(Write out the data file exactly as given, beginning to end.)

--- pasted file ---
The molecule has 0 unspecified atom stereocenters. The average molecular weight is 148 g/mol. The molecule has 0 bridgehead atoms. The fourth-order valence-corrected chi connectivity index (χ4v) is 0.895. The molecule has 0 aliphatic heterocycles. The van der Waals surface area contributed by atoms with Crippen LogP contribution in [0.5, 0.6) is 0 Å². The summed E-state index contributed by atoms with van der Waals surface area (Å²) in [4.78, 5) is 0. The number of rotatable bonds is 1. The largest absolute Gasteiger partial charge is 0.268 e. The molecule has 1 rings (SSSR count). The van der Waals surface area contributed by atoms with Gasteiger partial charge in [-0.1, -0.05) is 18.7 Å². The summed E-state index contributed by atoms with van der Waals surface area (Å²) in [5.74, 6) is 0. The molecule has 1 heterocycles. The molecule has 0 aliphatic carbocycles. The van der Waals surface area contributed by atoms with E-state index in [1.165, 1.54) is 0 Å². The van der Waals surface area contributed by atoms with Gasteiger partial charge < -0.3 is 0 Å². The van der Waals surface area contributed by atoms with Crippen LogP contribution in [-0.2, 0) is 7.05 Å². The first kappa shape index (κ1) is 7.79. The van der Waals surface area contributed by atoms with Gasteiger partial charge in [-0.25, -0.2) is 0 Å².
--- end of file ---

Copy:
The molecule has 0 unspecified atom stereocenters. The average molecular weight is 148 g/mol. The molecule has 0 bridgehead atoms. The fourth-order valence-corrected chi connectivity index (χ4v) is 0.895. The molecule has 0 aliphatic heterocycles. The van der Waals surface area contributed by atoms with Crippen LogP contribution in [0.5, 0.6) is 0 Å². The summed E-state index contributed by atoms with van der Waals surface area (Å²) in [4.78, 5) is 0. The number of rotatable bonds is 1. The largest absolute Gasteiger partial charge is 0.268 e. The molecule has 1 rings (SSSR count). The van der Waals surface area contributed by atoms with Gasteiger partial charge in [-0.1, -0.05) is 18.7 Å². The summed E-state index contributed by atoms with van der Waals surface area (Å²) in [5.74, 6) is 0. The molecule has 1 heterocycles. The molecule has 0 aliphatic carbocycles. The van der Waals surface area contributed by atoms with E-state index in [1.165, 1.54) is 0 Å². The van der Waals surface area contributed by atoms with Gasteiger partial charge < -0.3 is 0 Å². The van der Waals surface area contributed by atoms with Crippen LogP contribution in [-0.2, 0) is 7.05 Å². The first kappa shape index (κ1) is 7.79. The van der Waals surface area contributed by atoms with Gasteiger partial charge in [-0.25, -0.2) is 0 Å².